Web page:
3. National promised to abolish the superannuation surtax, where assets and income were measured against pension, yet it took 6 years – and NZFirst leverage. They also cut pensions back to 60% of the average wage.

    4. National promised that they would not affect your overtime pay. Then they introduced the ECA, which eliminated the word “union” and removed all mandatory penal rates.

    5. National promised us a “decent society”. Saying that Labour had betrayed the historic social contract. I’m not suggesting they didn’t, here btw. But to do go and do the exact opposite, or not move at all on these issues was an outright disgrace.

    This time, they highlight:
    * Rising violent crime
    * Low wages and the outflow of talent to Australia
    * Low educational achievements
    * Nanny statist

    There is no vision here, folks, just a highlight reel of Labour’s failings, failings that National intend to do absolutely nothing about, except harp on about so they can pretend they care. Their policies will not stop rising crime, increase wages, or educational achievements – their ideological disposition proclaims that stuff is personal responsibility – not the place of the government. They wont repeal any of social legislation they highlight as Labour’s minority agenda. Just like last time. And the amazing thing is, some of us are convinced to expect a different result, even though over 80% of the front bench was in Parliament immediately following that 1990 election.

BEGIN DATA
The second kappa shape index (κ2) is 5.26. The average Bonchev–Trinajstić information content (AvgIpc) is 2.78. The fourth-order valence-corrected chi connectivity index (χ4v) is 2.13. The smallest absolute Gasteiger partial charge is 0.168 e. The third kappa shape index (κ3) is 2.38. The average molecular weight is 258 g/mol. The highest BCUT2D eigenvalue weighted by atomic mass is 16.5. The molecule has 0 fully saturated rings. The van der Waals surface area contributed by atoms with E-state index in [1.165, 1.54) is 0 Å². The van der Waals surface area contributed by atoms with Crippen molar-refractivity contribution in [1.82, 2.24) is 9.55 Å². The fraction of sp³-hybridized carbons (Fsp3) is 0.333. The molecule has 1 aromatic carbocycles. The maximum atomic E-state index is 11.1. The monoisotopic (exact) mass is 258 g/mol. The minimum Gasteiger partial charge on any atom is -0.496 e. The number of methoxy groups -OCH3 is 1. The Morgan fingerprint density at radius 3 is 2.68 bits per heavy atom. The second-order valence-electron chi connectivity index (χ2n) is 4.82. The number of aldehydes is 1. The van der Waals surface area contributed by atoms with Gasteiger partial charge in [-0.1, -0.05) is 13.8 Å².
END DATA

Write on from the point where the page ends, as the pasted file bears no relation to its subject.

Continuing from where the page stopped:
12. Iprent,

    I have greatly enjoyed commenting here the last few months and if God forbid JK and his cronies get to be in power I suspect we will need the Standard site even more to keep a National led government’s nose to the grindstone.

    In fact think the Standard will get more traffic if National gets in while the figures will drop if Labour wins.

    I really hope you and you fellow Standardista’s will decide to keep it going for at least a year longer after the elections.

    [lprent: When we set it up, we were looking at the 2011 election as when this would be useful. We figured that was when blogging would become hugely important politically in NZ. We wanted to get a strong left presence established earlier. Its overwhelming success has taken us by surprise. So it will be running for quite a while more.]

  13. IrishBill 13

    There’s no way we’ll be stopping after the election, Trav. It’s just too much fun.

  14. QoT 14

    djp, you sound like the dad in a Humorous Political Story in the DomPost last week, who said of his 17-year-old son, “Well, he’s got high principles but he doesn’t pay taxes.” To which the son replied, “Um, Dad, I have a part-time job, of course I pay taxes.”

    Any money students receive towards living allowances, which makes it easier to focus on study instead of juggling sometimes two or three jobs while somehow going to lectures and doing assignments means students get through uni faster – which means even less taxpayer money funding all those papers they won’t be failing.